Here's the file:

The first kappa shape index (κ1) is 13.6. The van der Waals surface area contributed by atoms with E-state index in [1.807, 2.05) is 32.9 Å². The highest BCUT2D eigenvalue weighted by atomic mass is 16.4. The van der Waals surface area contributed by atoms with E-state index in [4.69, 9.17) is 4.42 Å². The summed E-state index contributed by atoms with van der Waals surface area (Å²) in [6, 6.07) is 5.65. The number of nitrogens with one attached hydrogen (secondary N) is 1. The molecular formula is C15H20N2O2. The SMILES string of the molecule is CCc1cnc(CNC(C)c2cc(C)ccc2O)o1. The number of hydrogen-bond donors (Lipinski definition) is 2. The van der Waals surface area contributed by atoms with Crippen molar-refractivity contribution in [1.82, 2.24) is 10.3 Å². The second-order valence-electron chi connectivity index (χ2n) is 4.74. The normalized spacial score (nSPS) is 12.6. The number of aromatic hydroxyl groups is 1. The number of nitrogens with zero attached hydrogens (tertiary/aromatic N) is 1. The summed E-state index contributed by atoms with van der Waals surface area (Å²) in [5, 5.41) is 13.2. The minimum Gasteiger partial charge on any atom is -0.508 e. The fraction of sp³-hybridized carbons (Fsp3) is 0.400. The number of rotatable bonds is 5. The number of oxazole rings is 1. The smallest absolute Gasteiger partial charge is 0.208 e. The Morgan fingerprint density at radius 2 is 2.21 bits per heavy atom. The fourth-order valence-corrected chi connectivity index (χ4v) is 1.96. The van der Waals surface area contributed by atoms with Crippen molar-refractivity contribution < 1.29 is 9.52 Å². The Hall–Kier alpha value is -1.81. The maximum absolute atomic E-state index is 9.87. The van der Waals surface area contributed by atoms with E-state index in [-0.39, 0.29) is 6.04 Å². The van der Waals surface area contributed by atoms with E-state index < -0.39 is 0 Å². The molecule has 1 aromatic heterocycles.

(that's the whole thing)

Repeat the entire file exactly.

The first kappa shape index (κ1) is 13.6. The van der Waals surface area contributed by atoms with E-state index in [1.807, 2.05) is 32.9 Å². The highest BCUT2D eigenvalue weighted by atomic mass is 16.4. The van der Waals surface area contributed by atoms with E-state index in [4.69, 9.17) is 4.42 Å². The summed E-state index contributed by atoms with van der Waals surface area (Å²) in [6, 6.07) is 5.65. The number of nitrogens with one attached hydrogen (secondary N) is 1. The molecular formula is C15H20N2O2. The SMILES string of the molecule is CCc1cnc(CNC(C)c2cc(C)ccc2O)o1. The number of hydrogen-bond donors (Lipinski definition) is 2. The van der Waals surface area contributed by atoms with Crippen molar-refractivity contribution in [1.82, 2.24) is 10.3 Å². The second-order valence-electron chi connectivity index (χ2n) is 4.74. The normalized spacial score (nSPS) is 12.6. The number of aromatic hydroxyl groups is 1. The number of nitrogens with zero attached hydrogens (tertiary/aromatic N) is 1. The summed E-state index contributed by atoms with van der Waals surface area (Å²) in [5, 5.41) is 13.2. The minimum Gasteiger partial charge on any atom is -0.508 e. The fraction of sp³-hybridized carbons (Fsp3) is 0.400. The number of rotatable bonds is 5. The number of oxazole rings is 1. The smallest absolute Gasteiger partial charge is 0.208 e. The Morgan fingerprint density at radius 2 is 2.21 bits per heavy atom. The fourth-order valence-corrected chi connectivity index (χ4v) is 1.96. The van der Waals surface area contributed by atoms with Crippen molar-refractivity contribution < 1.29 is 9.52 Å². The Hall–Kier alpha value is -1.81. The maximum absolute atomic E-state index is 9.87. The van der Waals surface area contributed by atoms with E-state index in [-0.39, 0.29) is 6.04 Å². The van der Waals surface area contributed by atoms with E-state index < -0.39 is 0 Å². The molecule has 1 aromatic heterocycles.